Lists of UK Albums Chart number ones

This is a list of the number one hits in the UK Albums Chart, from its inception in 1956 to the present. The sources are the Record Mirror chart from 1956 to the end of 1958, the Melody Maker chart from November 1958 to March 1960, the Record Retailer chart from March 1960 to March 1972 and the Music Week chart from then onwards. In January 1989 the compilation album chart started, and compilation albums were excluded from the main chart.

The first number one album was Frank Sinatra's Songs for Swingin' Lovers!.[1] For its first few years the chart was usually topped by a musical soundtrack or original cast recording, but rock albums steadily gained ground. Rock was dominant after the release of The Beatles first LP, Please Please Me, in 1963, except for the two and a half year spell later in the 1960s when the soundtrack of The Sound of Music went to the top of the charts repeatedly. As of the week ending 1 December 2013, Robbie Williams' tenth studio album Swings Both Ways became the 1,000th album to become number 1.[1]



The original soundtrack of South Pacific holds the record for the most weeks at Number 1, with a cumulative total of 115 weeks, including one stretch of 70 consecutive weeks.[2] A fairly distant second place is held by The Sound of Music soundtrack with a cumulative total of 70 weeks. Third is The King and I soundtrack with a cumulative total of 48 weeks. Fourth is the highest non soundtrack Bridge over Troubled Water by Simon and Garfunkel with a cumulative total of 33 weeks.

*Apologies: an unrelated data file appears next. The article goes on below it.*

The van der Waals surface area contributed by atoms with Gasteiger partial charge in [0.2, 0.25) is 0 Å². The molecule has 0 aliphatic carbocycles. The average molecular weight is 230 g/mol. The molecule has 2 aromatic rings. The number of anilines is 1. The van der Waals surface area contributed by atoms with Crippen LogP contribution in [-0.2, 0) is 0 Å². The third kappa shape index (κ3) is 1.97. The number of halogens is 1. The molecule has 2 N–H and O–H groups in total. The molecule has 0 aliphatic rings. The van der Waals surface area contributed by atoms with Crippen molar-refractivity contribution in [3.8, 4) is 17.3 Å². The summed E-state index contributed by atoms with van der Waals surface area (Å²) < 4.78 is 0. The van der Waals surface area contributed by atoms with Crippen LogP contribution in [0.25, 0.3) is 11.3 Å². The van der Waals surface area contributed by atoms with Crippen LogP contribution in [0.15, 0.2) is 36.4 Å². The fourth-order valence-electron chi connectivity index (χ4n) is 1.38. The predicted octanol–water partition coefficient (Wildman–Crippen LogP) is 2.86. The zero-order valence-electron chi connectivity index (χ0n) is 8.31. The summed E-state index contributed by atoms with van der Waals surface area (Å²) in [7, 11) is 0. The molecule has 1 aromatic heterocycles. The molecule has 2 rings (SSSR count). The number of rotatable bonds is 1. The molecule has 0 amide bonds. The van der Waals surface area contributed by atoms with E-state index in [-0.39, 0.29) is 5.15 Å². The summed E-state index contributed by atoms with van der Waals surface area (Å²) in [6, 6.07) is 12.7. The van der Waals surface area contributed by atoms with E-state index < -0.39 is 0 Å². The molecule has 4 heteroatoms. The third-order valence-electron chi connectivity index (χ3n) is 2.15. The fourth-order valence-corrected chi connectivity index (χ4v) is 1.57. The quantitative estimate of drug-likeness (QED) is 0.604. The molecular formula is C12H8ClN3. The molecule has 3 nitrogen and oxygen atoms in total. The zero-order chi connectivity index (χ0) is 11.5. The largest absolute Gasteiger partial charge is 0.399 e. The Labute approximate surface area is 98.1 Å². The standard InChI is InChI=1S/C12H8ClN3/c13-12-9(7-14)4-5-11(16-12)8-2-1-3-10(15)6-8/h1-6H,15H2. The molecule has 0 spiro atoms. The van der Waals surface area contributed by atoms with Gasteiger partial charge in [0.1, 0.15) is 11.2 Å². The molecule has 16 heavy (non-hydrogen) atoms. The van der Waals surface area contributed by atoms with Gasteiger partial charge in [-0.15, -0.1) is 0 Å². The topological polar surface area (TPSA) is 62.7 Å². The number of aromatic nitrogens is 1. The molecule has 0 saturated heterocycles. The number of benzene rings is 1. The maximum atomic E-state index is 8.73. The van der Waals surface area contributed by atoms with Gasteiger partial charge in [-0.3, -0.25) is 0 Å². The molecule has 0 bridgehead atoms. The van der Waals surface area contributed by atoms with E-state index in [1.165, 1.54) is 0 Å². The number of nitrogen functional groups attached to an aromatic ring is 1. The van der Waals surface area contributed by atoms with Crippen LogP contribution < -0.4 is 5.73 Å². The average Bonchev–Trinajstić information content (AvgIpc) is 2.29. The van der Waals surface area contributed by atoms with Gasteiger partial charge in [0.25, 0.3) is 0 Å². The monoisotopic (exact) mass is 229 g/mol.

The second longest consecutive streak is held by The Beatles' Please Please Me, which spent 30 weeks at the top before being knocked off by the band's second album, With the Beatles, which was itself at the summit for 21 weeks. This means The Beatles were at number one for 51 consecutive weeks in all - a total not bettered by any other artist.

See also



  1. ^ a b Jones, Alan (25 November 2013). "Official Charts Analysis: Robbie LP sells 108k to claim UK's 1,000th Official No.1". Music Week. Intent Media. Archived from the original on 25 November 2013. Retrieved 15 November 2016.
  2. ^ "Most consecutive weeks at No.1 on UK albums chart". Guinness World Records. Retrieved 18 January 2016.